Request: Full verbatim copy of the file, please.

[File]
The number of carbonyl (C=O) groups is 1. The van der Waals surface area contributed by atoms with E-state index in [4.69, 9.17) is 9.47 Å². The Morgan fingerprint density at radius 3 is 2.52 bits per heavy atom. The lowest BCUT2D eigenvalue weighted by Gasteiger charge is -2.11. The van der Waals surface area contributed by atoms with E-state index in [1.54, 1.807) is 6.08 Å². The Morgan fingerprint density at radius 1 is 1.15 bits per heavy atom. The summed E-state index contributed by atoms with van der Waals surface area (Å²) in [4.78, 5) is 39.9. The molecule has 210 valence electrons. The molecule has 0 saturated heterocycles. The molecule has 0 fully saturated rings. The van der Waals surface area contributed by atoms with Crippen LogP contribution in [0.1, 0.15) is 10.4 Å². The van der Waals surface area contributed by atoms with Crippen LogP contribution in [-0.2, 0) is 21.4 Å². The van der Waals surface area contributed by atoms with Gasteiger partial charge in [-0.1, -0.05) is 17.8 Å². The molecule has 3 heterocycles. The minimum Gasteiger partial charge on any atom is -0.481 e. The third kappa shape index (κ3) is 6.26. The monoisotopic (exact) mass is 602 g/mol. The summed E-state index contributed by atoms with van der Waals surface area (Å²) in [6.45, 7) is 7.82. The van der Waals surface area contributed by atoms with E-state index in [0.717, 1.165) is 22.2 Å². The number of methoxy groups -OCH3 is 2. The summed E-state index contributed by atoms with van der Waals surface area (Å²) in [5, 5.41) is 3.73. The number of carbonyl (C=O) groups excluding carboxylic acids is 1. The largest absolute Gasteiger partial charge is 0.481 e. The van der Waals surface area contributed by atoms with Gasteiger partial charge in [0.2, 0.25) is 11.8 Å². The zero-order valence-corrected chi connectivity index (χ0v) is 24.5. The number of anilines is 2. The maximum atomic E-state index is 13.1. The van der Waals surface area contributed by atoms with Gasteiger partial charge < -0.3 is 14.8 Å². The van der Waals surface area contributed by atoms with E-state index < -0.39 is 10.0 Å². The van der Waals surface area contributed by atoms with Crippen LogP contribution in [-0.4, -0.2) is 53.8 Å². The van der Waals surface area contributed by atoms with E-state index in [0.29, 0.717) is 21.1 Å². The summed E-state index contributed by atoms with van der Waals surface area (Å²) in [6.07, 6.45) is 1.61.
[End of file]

The number of carbonyl (C=O) groups is 1. The van der Waals surface area contributed by atoms with E-state index in [4.69, 9.17) is 9.47 Å². The Morgan fingerprint density at radius 3 is 2.52 bits per heavy atom. The lowest BCUT2D eigenvalue weighted by Gasteiger charge is -2.11. The van der Waals surface area contributed by atoms with E-state index in [1.54, 1.807) is 6.08 Å². The Morgan fingerprint density at radius 1 is 1.15 bits per heavy atom. The summed E-state index contributed by atoms with van der Waals surface area (Å²) in [4.78, 5) is 39.9. The molecule has 210 valence electrons. The molecule has 0 saturated heterocycles. The molecule has 0 fully saturated rings. The van der Waals surface area contributed by atoms with Crippen LogP contribution in [0.1, 0.15) is 10.4 Å². The van der Waals surface area contributed by atoms with Crippen LogP contribution in [-0.2, 0) is 21.4 Å². The van der Waals surface area contributed by atoms with Gasteiger partial charge in [-0.1, -0.05) is 17.8 Å². The molecule has 3 heterocycles. The minimum Gasteiger partial charge on any atom is -0.481 e. The third kappa shape index (κ3) is 6.26. The monoisotopic (exact) mass is 602 g/mol. The summed E-state index contributed by atoms with van der Waals surface area (Å²) in [6.45, 7) is 7.82. The van der Waals surface area contributed by atoms with E-state index in [0.717, 1.165) is 22.2 Å². The number of methoxy groups -OCH3 is 2. The summed E-state index contributed by atoms with van der Waals surface area (Å²) in [5, 5.41) is 3.73. The number of carbonyl (C=O) groups excluding carboxylic acids is 1. The largest absolute Gasteiger partial charge is 0.481 e. The van der Waals surface area contributed by atoms with Gasteiger partial charge in [0.2, 0.25) is 11.8 Å². The zero-order valence-corrected chi connectivity index (χ0v) is 24.5. The number of anilines is 2. The maximum atomic E-state index is 13.1. The van der Waals surface area contributed by atoms with Gasteiger partial charge < -0.3 is 14.8 Å². The van der Waals surface area contributed by atoms with E-state index < -0.39 is 10.0 Å². The van der Waals surface area contributed by atoms with Crippen LogP contribution in [-0.4, -0.2) is 53.8 Å². The van der Waals surface area contributed by atoms with E-state index in [0.29, 0.717) is 21.1 Å². The summed E-state index contributed by atoms with van der Waals surface area (Å²) in [6.07, 6.45) is 1.61.